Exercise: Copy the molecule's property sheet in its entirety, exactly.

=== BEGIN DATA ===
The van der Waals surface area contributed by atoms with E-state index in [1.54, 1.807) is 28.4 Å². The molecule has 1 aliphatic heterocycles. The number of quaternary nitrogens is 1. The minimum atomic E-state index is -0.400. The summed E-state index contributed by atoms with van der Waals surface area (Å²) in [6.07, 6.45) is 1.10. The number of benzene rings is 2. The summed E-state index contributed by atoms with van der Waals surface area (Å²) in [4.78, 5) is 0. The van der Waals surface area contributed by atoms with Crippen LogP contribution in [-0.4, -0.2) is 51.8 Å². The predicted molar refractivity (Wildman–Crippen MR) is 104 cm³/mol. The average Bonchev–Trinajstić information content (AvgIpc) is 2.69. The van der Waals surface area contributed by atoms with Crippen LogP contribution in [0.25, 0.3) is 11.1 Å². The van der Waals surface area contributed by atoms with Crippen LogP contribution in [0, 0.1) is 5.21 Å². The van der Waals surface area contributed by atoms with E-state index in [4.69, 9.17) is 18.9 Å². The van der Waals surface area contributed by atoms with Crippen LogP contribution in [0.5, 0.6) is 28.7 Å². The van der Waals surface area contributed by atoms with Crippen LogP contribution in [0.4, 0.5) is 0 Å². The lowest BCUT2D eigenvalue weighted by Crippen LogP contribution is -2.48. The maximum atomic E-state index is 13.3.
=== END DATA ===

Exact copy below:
The van der Waals surface area contributed by atoms with E-state index in [1.54, 1.807) is 28.4 Å². The molecule has 1 aliphatic heterocycles. The number of quaternary nitrogens is 1. The minimum atomic E-state index is -0.400. The summed E-state index contributed by atoms with van der Waals surface area (Å²) in [6.07, 6.45) is 1.10. The number of benzene rings is 2. The summed E-state index contributed by atoms with van der Waals surface area (Å²) in [4.78, 5) is 0. The van der Waals surface area contributed by atoms with Crippen LogP contribution in [-0.4, -0.2) is 51.8 Å². The predicted molar refractivity (Wildman–Crippen MR) is 104 cm³/mol. The average Bonchev–Trinajstić information content (AvgIpc) is 2.69. The van der Waals surface area contributed by atoms with Crippen LogP contribution in [0.25, 0.3) is 11.1 Å². The van der Waals surface area contributed by atoms with Crippen LogP contribution in [0, 0.1) is 5.21 Å². The van der Waals surface area contributed by atoms with E-state index in [4.69, 9.17) is 18.9 Å². The van der Waals surface area contributed by atoms with Crippen LogP contribution in [0.5, 0.6) is 28.7 Å². The van der Waals surface area contributed by atoms with Crippen LogP contribution in [0.4, 0.5) is 0 Å². The lowest BCUT2D eigenvalue weighted by Crippen LogP contribution is -2.48. The maximum atomic E-state index is 13.3.